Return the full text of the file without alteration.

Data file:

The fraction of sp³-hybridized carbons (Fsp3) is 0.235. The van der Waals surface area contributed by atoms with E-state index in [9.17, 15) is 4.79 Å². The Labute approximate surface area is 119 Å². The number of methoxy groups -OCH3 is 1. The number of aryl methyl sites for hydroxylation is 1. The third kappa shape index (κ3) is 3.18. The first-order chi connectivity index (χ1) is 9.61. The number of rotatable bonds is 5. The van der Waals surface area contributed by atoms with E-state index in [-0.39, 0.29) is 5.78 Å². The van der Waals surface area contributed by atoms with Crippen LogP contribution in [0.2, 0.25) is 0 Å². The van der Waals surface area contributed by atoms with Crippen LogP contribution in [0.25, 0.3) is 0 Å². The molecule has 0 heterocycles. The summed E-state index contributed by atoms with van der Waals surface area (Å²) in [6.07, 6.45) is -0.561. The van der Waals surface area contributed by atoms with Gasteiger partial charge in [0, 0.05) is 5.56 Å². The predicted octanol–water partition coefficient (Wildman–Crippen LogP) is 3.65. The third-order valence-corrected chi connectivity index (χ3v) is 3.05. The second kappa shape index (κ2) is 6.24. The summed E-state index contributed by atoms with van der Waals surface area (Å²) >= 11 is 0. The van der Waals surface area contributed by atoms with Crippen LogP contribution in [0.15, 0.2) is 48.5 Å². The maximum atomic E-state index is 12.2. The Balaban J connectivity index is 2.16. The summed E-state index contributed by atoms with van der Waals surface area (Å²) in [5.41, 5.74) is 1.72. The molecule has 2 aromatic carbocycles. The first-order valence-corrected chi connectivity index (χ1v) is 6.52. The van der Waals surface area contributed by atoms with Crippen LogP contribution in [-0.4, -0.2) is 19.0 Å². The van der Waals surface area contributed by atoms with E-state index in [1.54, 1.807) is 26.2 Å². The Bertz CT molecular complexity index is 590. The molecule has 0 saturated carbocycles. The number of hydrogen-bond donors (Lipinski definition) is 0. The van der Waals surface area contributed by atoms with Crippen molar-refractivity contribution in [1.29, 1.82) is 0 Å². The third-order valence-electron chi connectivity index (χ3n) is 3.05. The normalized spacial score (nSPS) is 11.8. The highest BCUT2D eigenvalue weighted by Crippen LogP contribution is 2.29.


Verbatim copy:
The fraction of sp³-hybridized carbons (Fsp3) is 0.235. The van der Waals surface area contributed by atoms with E-state index in [9.17, 15) is 4.79 Å². The Labute approximate surface area is 119 Å². The number of methoxy groups -OCH3 is 1. The number of aryl methyl sites for hydroxylation is 1. The third kappa shape index (κ3) is 3.18. The first-order chi connectivity index (χ1) is 9.61. The number of rotatable bonds is 5. The van der Waals surface area contributed by atoms with E-state index in [-0.39, 0.29) is 5.78 Å². The van der Waals surface area contributed by atoms with Crippen LogP contribution in [0.2, 0.25) is 0 Å². The van der Waals surface area contributed by atoms with Crippen LogP contribution in [0.25, 0.3) is 0 Å². The molecule has 0 heterocycles. The summed E-state index contributed by atoms with van der Waals surface area (Å²) in [6.07, 6.45) is -0.561. The van der Waals surface area contributed by atoms with Gasteiger partial charge in [0, 0.05) is 5.56 Å². The predicted octanol–water partition coefficient (Wildman–Crippen LogP) is 3.65. The third-order valence-corrected chi connectivity index (χ3v) is 3.05. The second kappa shape index (κ2) is 6.24. The summed E-state index contributed by atoms with van der Waals surface area (Å²) >= 11 is 0. The van der Waals surface area contributed by atoms with Crippen LogP contribution in [0.15, 0.2) is 48.5 Å². The maximum atomic E-state index is 12.2. The Balaban J connectivity index is 2.16. The summed E-state index contributed by atoms with van der Waals surface area (Å²) in [5.41, 5.74) is 1.72. The molecule has 2 aromatic carbocycles. The first-order valence-corrected chi connectivity index (χ1v) is 6.52. The van der Waals surface area contributed by atoms with Crippen LogP contribution in [-0.4, -0.2) is 19.0 Å². The van der Waals surface area contributed by atoms with E-state index in [1.54, 1.807) is 26.2 Å². The Bertz CT molecular complexity index is 590. The molecule has 0 saturated carbocycles. The number of hydrogen-bond donors (Lipinski definition) is 0. The van der Waals surface area contributed by atoms with Crippen molar-refractivity contribution in [1.29, 1.82) is 0 Å². The third-order valence-electron chi connectivity index (χ3n) is 3.05. The normalized spacial score (nSPS) is 11.8. The highest BCUT2D eigenvalue weighted by Crippen LogP contribution is 2.29.